Why Did Steven Tyler & Joe Perry Fight at Aerosmith’s First Show

steven tyler and joe perry

Like many musicians, Steven Tyler from Aerosmith has experienced a fair share of disagreements with band members. The band’s journey began with their first concert, which took place on November 6, 1970, in the gymnasium of Nipmuc Regional High School, located about an hour outside Boston.

Guitarist Joe Perry’s mother helped arrange this performance, given her connection to a nearby school.

The band’s setlist was primarily composed of cover songs during that debut show. While not precisely raucous, the audience seemed reasonably entertained, as Joe Perry recalled in his 2014 book, “Rocks: My Life In and Out of Aerosmith.”

However, tensions arose during the performance. Steven Tyler, the charismatic frontman, repeatedly implored Joe Perry to lower his guitar’s volume. Perry explained his perspective: “I wasn’t cranking up the volume to provoke Steven. I was merely striving for the right balance that defines rock ‘n’ roll.”

He added, “We were using amplifiers similar to those favored by the bands we admired when playing in venues of this size. Sometimes, I think Steven viewed this volume adjustment as a competition of egos. But my stance remained consistent: What’s the point of being in a rock band if you don’t want to play loud?”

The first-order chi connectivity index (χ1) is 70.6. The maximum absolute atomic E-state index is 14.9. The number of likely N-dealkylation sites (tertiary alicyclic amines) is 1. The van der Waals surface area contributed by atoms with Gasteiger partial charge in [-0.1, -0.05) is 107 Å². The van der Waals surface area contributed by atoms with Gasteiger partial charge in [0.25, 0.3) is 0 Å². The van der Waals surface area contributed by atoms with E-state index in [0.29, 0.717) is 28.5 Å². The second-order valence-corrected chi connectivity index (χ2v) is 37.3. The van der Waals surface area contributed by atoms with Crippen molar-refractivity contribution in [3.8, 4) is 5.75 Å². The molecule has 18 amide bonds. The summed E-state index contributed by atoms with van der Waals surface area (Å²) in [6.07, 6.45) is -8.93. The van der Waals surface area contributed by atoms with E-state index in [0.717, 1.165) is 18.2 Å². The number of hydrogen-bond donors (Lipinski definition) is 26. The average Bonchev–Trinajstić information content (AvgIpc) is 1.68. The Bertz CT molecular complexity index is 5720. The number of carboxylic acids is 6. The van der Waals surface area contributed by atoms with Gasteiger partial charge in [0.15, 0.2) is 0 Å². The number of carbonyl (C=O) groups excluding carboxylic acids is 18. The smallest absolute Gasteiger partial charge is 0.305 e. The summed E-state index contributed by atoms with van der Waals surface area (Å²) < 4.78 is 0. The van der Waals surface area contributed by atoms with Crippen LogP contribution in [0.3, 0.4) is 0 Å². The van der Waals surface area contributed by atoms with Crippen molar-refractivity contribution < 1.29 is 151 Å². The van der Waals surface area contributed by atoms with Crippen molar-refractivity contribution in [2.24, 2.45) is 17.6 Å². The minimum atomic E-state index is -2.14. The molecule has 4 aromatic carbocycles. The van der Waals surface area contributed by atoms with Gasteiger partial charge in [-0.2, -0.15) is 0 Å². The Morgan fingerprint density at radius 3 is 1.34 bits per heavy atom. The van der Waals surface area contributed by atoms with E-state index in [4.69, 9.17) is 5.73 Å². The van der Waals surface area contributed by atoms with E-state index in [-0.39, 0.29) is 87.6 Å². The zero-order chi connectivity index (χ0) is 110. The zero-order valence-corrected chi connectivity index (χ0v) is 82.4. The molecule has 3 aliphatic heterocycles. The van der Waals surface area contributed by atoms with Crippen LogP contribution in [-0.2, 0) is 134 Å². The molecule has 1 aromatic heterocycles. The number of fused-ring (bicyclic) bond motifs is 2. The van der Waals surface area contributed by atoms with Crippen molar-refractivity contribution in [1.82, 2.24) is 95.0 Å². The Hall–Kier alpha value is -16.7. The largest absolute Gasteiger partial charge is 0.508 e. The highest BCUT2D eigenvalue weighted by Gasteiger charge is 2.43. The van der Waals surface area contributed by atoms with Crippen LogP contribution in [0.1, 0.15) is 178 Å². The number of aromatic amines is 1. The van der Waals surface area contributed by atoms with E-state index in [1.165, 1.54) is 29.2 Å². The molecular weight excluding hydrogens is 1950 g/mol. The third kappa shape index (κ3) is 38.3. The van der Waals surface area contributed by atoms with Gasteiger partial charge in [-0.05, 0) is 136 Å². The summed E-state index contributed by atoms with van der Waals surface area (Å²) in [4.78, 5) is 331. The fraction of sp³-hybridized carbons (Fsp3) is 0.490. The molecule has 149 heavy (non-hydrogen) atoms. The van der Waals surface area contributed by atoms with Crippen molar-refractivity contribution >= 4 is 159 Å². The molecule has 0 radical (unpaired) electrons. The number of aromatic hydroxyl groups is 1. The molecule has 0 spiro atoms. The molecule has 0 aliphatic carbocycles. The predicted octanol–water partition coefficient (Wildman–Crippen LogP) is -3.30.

No matter how much Tyler insisted, Perry didn’t back down. “I knew there was no way in hell to lower the volume and keep the band on the edge.” For Perry, it was all about making the music right. He needed his guitar to be loud enough to match the drums. So, he had no plan to reduce the volume whatsoever.

Tyler’s objections regarding the volume level would resurface in the future, but Perry believed that Tyler was missing the bigger picture. “If Steven was genuinely concerned about preserving his voice, as he often claimed, why did he frequently strain it by screaming after our shows?”

As “Walk This Way: The Autobiography of Aerosmith recounted,” this power dynamic was evident from the band’s earliest rehearsals.

Bassist Tom Hamilton recalled those formative days, saying, “[Tyler] had an exceptional ear and didn’t miss any of my mistakes, and there were many. His manner of offering criticism was demanding and imposing. It felt like a rock ‘n’ roll boot camp run by a stern drum major. In a short time, I developed a noticeable inferiority complex.”

Surprisingly, this dynamic that included challenges also bonded the band together, particularly the relationship between Tyler and Perry. Steven Tyler eloquently expressed this in his book, “Does the Noise in My Head Bother You? A Rock ‘n’ Roll Memoir.” For Steven, Perry’d become the brother he wanted throughout his life.

“Right from the outset, we had a fierce and competitive relationship—a driving force,” Tyler wrote. “My connection with Joe is intricate, competitive, filled with tension, and incredibly fascinating, albeit with its fair share of hair-raising moments. There will always be an undercurrent of ongoing tension and moments of intense hostility, jealousy, and resentment. But, well, that’s how the big machine works.”

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